Fabrice Forest is a Landscape Photographer from French Alps, Europe. In his words “I think I came to photography, not for photography itself but for the relation to nature I have been taught in the family of farmers and foresters where I grew up. In my childhood, there was also the tradition of hunting but I did not became a hunter myself cause it was not my trick. Many times I was taken with my grandfather to go hunting in the Forez woods. As a child, this was both terrifying and fascinating to experience such a symbiosis with the wild. I think it still influences me. When I started wandering for photography, maybe it was like hunting a similar experience that resources me. The difference with photography is that we “shoot” something without killing but we capture an experience that we can relive and share with others.”
Thanks Fabrice Forest, for accepting our invite. Please read on…
Could you please introduce yourself?
I’m Fabrice Forest, a hobby landscape photographer from the area of Grenoble in the French Alps. I live in the mountains of the Belledonne chain which is my playground for landscape photography.
What first drew you to photography and how did you discover it?
I think I came to photography, not for photography itself but for the relation to nature I have been taught in the family of farmers and foresters where I grew up. In my childhood, there was also the tradition of hunting but I did not became a hunter myself cause it was not my trick. Many times I was taken with my grandfather to go hunting in the Forez woods. As a child, this was both terrifying and fascinating to experience such a symbiosis with the wild. I think it still influences me. When I started wandering for photography, maybe it was like hunting a similar experience that resources me. The difference with photography is that we “shoot” something without killing but we capture an experience that we can relive and share with others.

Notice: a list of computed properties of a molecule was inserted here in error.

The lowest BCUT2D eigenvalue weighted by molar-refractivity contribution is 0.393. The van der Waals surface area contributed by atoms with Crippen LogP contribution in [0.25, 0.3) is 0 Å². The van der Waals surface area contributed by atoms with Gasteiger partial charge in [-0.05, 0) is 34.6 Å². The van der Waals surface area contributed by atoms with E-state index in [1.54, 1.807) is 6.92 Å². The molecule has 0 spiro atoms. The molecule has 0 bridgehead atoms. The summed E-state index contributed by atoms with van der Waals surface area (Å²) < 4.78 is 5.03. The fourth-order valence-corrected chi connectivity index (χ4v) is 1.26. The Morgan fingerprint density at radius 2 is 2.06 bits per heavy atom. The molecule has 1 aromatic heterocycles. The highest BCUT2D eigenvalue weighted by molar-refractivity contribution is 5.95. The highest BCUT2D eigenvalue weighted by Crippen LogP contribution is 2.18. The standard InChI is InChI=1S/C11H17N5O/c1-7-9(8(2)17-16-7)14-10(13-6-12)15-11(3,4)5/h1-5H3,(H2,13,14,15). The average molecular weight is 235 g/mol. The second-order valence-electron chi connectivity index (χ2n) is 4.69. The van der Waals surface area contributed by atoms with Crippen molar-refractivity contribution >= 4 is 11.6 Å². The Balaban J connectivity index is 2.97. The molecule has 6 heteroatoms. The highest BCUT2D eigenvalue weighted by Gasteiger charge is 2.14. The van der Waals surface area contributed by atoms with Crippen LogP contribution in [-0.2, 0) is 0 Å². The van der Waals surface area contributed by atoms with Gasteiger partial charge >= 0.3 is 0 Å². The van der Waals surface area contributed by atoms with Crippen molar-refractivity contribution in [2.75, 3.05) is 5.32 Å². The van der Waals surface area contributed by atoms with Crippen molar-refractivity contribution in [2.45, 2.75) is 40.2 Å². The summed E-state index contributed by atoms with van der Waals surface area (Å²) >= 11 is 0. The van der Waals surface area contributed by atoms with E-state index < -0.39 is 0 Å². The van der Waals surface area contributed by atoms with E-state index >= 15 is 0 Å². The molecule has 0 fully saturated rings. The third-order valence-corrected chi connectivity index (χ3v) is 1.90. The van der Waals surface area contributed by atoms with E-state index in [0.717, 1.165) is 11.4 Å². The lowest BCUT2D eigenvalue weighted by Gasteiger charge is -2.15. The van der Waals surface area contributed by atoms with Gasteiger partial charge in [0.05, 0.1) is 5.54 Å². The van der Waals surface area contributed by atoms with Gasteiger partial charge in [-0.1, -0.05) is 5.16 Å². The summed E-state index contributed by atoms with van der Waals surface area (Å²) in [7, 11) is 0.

What kindled your interest in landscape photography, what Inspired you?
Landscape photography is for me a mean to establish a true connection with the wild. So I am not so much inspired by getting high-quality image with perfect light and lots of details but I rather prefer seizing a raw sample of the atmosphere. I am looking for bad and unstable weather and try to focus unexpectedly on given details in the landscape and an original angle or framing. Almost every places in the world have been photographed with lots of details and perfect light or perfect scenery with great sunrise, sunsets with sunbeams, northern lights, rainbow or else. But when you search for that improbable weather conditions then you get a chance to capture pictures that are unique because only you were there, in that conditions, with that subtle light, unique sky, wind, mist, snow, and cold. Even ordinary places can provide an emotional charge when you go wandering with your camera without knowing if and what could happen.
Before you start a shoot, how will you prepare yourself?
I don’t (just check having charged batteries and a card in the camera :)) As I face conditions where the light and weather change fast, I just try to keep my movements free for intuition. Thus I shoot always full manual to be able adjusting aperture and speed I also avoid tripod in order to stay free for spontaneous angles and framing.
Your favorite place for landscape photography?
When the conditions are “atmospheric” I like wandering on the crests, near lakes or peat bog in the mountains near my home or in the surrounding woods. I have a predilection for portraying trees and I have several ones in the neighbouring I visit regularly. I also practice mountain bike so I can get rapidly to remote wild places and use try to get the best from my smartphone camera.